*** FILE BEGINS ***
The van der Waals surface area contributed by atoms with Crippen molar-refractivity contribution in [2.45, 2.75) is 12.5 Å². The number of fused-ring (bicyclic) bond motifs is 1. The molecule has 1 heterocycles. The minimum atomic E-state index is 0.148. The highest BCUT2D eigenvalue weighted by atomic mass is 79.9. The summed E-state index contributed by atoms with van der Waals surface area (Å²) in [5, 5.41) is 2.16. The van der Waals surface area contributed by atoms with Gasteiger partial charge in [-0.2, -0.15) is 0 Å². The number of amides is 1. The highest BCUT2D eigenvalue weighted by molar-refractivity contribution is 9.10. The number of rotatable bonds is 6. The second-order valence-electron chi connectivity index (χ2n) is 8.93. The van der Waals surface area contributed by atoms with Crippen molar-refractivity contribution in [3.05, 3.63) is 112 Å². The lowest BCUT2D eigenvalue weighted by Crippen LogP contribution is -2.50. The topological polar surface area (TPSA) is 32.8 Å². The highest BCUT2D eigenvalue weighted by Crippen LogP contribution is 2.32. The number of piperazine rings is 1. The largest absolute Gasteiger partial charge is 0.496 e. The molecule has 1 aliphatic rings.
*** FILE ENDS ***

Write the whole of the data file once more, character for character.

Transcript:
The van der Waals surface area contributed by atoms with Crippen molar-refractivity contribution in [2.45, 2.75) is 12.5 Å². The number of fused-ring (bicyclic) bond motifs is 1. The molecule has 1 heterocycles. The minimum atomic E-state index is 0.148. The highest BCUT2D eigenvalue weighted by atomic mass is 79.9. The summed E-state index contributed by atoms with van der Waals surface area (Å²) in [5, 5.41) is 2.16. The van der Waals surface area contributed by atoms with Gasteiger partial charge in [-0.2, -0.15) is 0 Å². The number of amides is 1. The highest BCUT2D eigenvalue weighted by molar-refractivity contribution is 9.10. The number of rotatable bonds is 6. The second-order valence-electron chi connectivity index (χ2n) is 8.93. The van der Waals surface area contributed by atoms with Crippen molar-refractivity contribution in [3.05, 3.63) is 112 Å². The lowest BCUT2D eigenvalue weighted by Crippen LogP contribution is -2.50. The topological polar surface area (TPSA) is 32.8 Å². The highest BCUT2D eigenvalue weighted by Crippen LogP contribution is 2.32. The number of piperazine rings is 1. The largest absolute Gasteiger partial charge is 0.496 e. The molecule has 1 aliphatic rings.